When Meiklejohn started college at Brown in 2004, she discovered cryptography. This branch of computer science appealed directly to her puzzle addiction—what was an encryption system, after all, but another secret language demanding to be deciphered?

There was a maxim in cryptography, often referred to as Schneier’s law after the cryptographer Bruce Schneier. It asserted that anyone can develop an encryption system clever enough that they can’t themselves think of a way to break it. Yet, like all the best conundrums and mysteries that had fascinated Meiklejohn since childhood, another person with a different way of approaching a cipher could look at that “unbreakable” system and see a way to crack it and unspool a whole world of decrypted revelations.

Studying the science of ciphers, Meiklejohn began to recognize the importance of privacy and the need for surveillance-resistant communications. She was not quite a cypherpunk: The intellectual appeal of building and breaking codes drove her more than any ideological drive to defeat surveillance. But like many cryptographers, she nonetheless came to believe in the need for truly unbreakable encryption, technologies that could carve out a space for sensitive communications—whether dissidents organizing against a repressive government or whistleblowers sharing secrets with journalists—where no snoop could reach. She credited her intuitive acceptance of that principle to her years as a teenager who kept to herself, trying to maintain her own privacy in a Manhattan apartment, with a federal prosecutor for a mother.

Meiklejohn showed real talent as a cryptographer and soon became an undergraduate teaching assistant to Anna Lysyanskaya, a brilliant and highly accomplished computer scientist. Lysyanskaya had herself studied under the legendary Ron Rivest, whose name was represented by the R in the RSA algorithm that formed the basis for most modern encryption, used everywhere from web browsers to encrypted email to instant messaging protocols. RSA was one of the few fundamental encryption protocols that had not succumbed to Schneier’s law in more than 30 years.

Lysyanskaya was at the time working on a pre-Bitcoin cryptocurrency called eCash, first developed in the 1990s by David Chaum, a cryptographer whose groundbreaking work on anonymity systems had made possible technologies from VPNs to Tor. After finishing her undergraduate degree, Meiklejohn began a master’s degree at Brown under Lysyanskaya’s wing, researching methods to make Chaum’s eCash, a truly anonymous payment system, more scalable and efficient.

The cryptocurrency scheme they were laboring to optimize was, Meiklejohn admits in hindsight, difficult to imagine working in practice. Unlike Bitcoin, it had a serious problem: An anonymous spender of eCash could essentially forge a coin and pass it off to an unsuspecting recipient. When that recipient deposited the coin at a kind of eCash bank, the bank could perform a check that would reveal the coin to be a forgery and the fraudster’s anonymity protections could be stripped away to reveal the identity of the bad actor. But by then, the fraudster might have already run off with their ill-gotten goods.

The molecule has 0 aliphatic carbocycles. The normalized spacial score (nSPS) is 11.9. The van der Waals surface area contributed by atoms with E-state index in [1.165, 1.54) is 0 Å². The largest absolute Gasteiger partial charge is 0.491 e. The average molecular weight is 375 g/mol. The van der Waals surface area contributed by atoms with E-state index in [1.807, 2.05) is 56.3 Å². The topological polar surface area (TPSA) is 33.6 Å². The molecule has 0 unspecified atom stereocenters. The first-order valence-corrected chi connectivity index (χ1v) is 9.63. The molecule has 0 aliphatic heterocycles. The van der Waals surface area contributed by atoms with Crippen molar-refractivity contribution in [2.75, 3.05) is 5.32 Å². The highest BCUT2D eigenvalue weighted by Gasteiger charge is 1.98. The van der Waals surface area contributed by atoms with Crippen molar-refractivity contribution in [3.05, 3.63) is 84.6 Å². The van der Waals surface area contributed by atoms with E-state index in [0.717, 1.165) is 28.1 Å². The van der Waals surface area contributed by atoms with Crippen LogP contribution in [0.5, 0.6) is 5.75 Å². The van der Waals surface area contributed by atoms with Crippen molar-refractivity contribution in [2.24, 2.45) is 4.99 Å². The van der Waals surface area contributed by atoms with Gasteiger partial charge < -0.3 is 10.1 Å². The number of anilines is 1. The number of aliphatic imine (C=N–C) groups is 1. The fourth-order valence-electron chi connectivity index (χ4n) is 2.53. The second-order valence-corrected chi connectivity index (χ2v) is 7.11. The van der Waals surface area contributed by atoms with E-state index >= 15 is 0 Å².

Still, eCash had a unique advantage that made it a fascinating system to work on: The anonymity it offered was truly uncrackable. In fact, eCash was based on a mathematical technique called zero-knowledge proofs, which could establish the validity of a payment without the bank or recipient learning anything else at all about the spender or their money. That mathematical sleight of hand meant that eCash was provably secure. Schneier’s law did not apply: No amount of cleverness or computing power would ever be able to undo its anonymity.

When Meiklejohn first heard about Bitcoin in 2011, she had started her PhD studies at UCSD but was spending the summer as a researcher at Microsoft. A friend at the University of Washington had mentioned to her that there was a new digital payment system that people were using to buy drugs on sites like the Silk Road. Meiklejohn had moved on from her eCash studies by then; she was busy with other research—systems that would allow people to pay road tolls without revealing their personal movements, for instance, and a thermal camera technique that revealed PIN codes typed into an ATM by looking for heat remnants on the keypad. So, with heads-down focus, she filed Bitcoin’s existence away in her brain, barely considering it again for the next year.

Then, one day on a UCSD computer science department group hike in late 2012, a young UCSD research scientist named Kirill Levchenko suggested to Meiklejohn that perhaps they should start looking into this burgeoning Bitcoin phenomenon. Levchenko was fascinated, he explained as they trekked around the jagged landscape of the Anza Borrego Desert State Park, by Bitcoin’s unique proof-of-work system. That system demanded that anyone who wanted to mine the currency expend enormous computing resources performing calculations— essentially a vast, automated puzzle-solving competition—whose results were then copied into transactions on the blockchain. By then, ambitious bitcoiners were already developing custom mining microprocessors just for generating this strange new form of money, and Bitcoin’s ingenious system meant that any single bad actor who might want to write a false transaction into the blockchain would have to use a collection of computers that possessed more computational power than all those many thousands of miners. It was a brilliant approach that added up to a secure currency with no central authority.


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